``>>> a[:-1,:-1]array([[0, 1],       [3, 4]])>>> a[1:,:-1]array([[3, 4],       [6, 7]])>>> a[:-1,1:]array([[1, 2],       [4, 5]])>>> a[1:,1:]array([[4, 5],       [7, 8]])``

Now imagine you stack them one above the other and sum elements at the same positions. These sums will be exactly the same sums over the 2x2 squares with the top-left corner in the same position:

``>>> sums = a[:-1,:-1] + a[1:,:-1] + a[:-1,1:] + a[1:,1:]; sumsarray([[ 8, 12],       [20, 24]])``

When you have the sums over 2x2 squares, you can use `max` to find the maximum, or `sort`, or `sorted` to find the peaks.

To remember positions of the peaks I couple every value (the sum) with its ordinal position in a flattened array (see `zip`). Then I calculate row/column position again when I print the results.

### Notes

I allowed for the 2x2 squares to overlap. Edited version filters out some of them such that only non-overlapping squares appear in the results.

### Choosing fingers (an idea)

Another problem is how to choose what is likely to be fingers out of all the peaks. I have an idea which may or may not work. I don't have time to implement it right now, so just pseudo-code.

I noticed that if the front fingers stay on almost a perfect circle, the rear finger should be inside of that circle. Also, the front fingers are more or less equally spaced. We may try to use these heuristic properties to detect the fingers.

Pseudo code:

``select the top N finger candidates (not too many, 10 or 12)consider all possible combinations of 5 out of N (use itertools.combinations)for each combination of 5 fingers:    for each finger out of 5:        fit the best circle to the remaining 4        => position of the center, radius        check if the selected finger is inside of the circle        check if the remaining four are evenly spread        (for example, consider angles from the center of the circle)        assign some cost (penalty) to this selection of 4 peaks + a rear finger        (consider, probably weighted:             circle fitting error,             if the rear finger is inside,             variance in the spreading of the front fingers,             total intensity of 5 peaks)choose a combination of 4 peaks + a rear peak with the lowest penalty``

This is a brute-force approach. If N is relatively small, then I think it is doable. For N=12, there are C_12^5 = 792 combinations, times 5 ways to select a rear finger, so 3960 cases to evaluate for every paw.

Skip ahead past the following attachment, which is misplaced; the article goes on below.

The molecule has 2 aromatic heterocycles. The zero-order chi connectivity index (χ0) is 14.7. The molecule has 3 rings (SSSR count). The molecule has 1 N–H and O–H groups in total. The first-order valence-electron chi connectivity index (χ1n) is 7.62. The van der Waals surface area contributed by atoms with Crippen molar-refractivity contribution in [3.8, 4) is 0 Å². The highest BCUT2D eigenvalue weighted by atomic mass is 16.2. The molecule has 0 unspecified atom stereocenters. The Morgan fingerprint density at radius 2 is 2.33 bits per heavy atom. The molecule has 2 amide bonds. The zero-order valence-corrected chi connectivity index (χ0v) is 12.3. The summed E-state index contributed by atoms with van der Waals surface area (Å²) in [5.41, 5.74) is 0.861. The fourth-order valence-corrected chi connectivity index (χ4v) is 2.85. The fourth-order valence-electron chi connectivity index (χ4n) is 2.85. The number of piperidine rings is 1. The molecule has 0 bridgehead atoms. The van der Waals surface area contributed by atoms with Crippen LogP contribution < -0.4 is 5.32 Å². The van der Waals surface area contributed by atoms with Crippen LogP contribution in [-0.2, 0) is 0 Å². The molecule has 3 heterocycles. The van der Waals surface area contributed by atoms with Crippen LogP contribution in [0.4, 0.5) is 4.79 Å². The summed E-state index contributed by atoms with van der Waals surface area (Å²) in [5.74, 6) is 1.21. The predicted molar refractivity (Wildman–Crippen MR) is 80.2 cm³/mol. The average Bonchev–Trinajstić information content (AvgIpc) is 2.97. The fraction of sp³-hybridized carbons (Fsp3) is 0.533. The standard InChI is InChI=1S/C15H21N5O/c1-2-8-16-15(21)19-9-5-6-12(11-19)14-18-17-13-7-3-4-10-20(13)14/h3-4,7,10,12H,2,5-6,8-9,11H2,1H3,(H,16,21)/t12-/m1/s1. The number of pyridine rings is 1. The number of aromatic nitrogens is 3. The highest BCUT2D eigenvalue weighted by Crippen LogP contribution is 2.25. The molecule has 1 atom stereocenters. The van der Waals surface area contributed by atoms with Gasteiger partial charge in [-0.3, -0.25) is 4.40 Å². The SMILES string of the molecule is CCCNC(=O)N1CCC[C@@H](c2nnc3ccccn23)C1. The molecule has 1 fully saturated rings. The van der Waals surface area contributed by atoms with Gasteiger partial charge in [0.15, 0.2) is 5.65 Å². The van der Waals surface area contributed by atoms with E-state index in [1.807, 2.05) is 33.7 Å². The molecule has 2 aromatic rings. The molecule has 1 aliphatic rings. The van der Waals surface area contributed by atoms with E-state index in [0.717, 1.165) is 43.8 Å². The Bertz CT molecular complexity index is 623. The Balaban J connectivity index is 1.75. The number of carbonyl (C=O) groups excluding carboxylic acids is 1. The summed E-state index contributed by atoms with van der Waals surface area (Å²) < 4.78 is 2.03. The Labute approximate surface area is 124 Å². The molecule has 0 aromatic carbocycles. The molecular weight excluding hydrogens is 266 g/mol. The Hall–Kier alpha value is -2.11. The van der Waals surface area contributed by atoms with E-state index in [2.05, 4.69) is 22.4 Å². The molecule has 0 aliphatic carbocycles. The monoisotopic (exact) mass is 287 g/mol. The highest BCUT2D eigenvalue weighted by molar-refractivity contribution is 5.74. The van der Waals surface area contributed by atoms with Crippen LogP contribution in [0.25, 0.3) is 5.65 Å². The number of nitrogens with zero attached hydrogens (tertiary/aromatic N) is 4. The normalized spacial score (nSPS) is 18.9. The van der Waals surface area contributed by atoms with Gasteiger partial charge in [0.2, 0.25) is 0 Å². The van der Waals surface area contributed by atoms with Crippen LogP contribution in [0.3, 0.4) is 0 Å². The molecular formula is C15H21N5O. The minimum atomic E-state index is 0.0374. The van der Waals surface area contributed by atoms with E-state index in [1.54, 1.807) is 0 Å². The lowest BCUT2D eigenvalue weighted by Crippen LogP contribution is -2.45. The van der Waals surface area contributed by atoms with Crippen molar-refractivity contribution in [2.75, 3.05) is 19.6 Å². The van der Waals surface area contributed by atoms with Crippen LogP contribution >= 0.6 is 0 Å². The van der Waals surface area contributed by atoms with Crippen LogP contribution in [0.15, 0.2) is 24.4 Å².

This is an image registration problem. The general strategy is:

• Have a known example, or some kind of prior on the data.
• Fit your data to the example, or fit the example to your data.
• It helps if your data is roughly aligned in the first place.

Here's a rough and ready approach, "the dumbest thing that could possibly work":

• Start with five toe coordinates in roughly the place you expect.
• With each one, iteratively climb to the top of the hill. i.e. given current position, move to maximum neighbouring pixel, if its value is greater than current pixel. Stop when your toe coordinates have stopped moving.

To counteract the orientation problem, you could have 8 or so initial settings for the basic directions (North, North East, etc). Run each one individually and throw away any results where two or more toes end up at the same pixel. I'll think about this some more, but this kind of thing is still being researched in image processing - there are no right answers!

Slightly more complex idea: (weighted) K-means clustering. It's not that bad.

• Start with five toe coordinates, but now these are "cluster centres".

Then iterate until convergence:

• Assign each pixel to the closest cluster (just make a list for each cluster).
• Calculate the center of mass of each cluster. For each cluster, this is: Sum(coordinate * intensity value)/Sum(coordinate)
• Move each cluster to the new centre of mass.

This method will almost certainly give much better results, and you get the mass of each cluster which may help in identifying the toes.

(Again, you've specified the number of clusters up front. With clustering you have to specify the density one way or another: Either choose the number of clusters, appropriate in this case, or choose a cluster radius and see how many you end up with. An example of the latter is mean-shift.)

Sorry about the lack of implementation details or other specifics. I would code this up but I've got a deadline. If nothing else has worked by next week let me know and I'll give it a shot.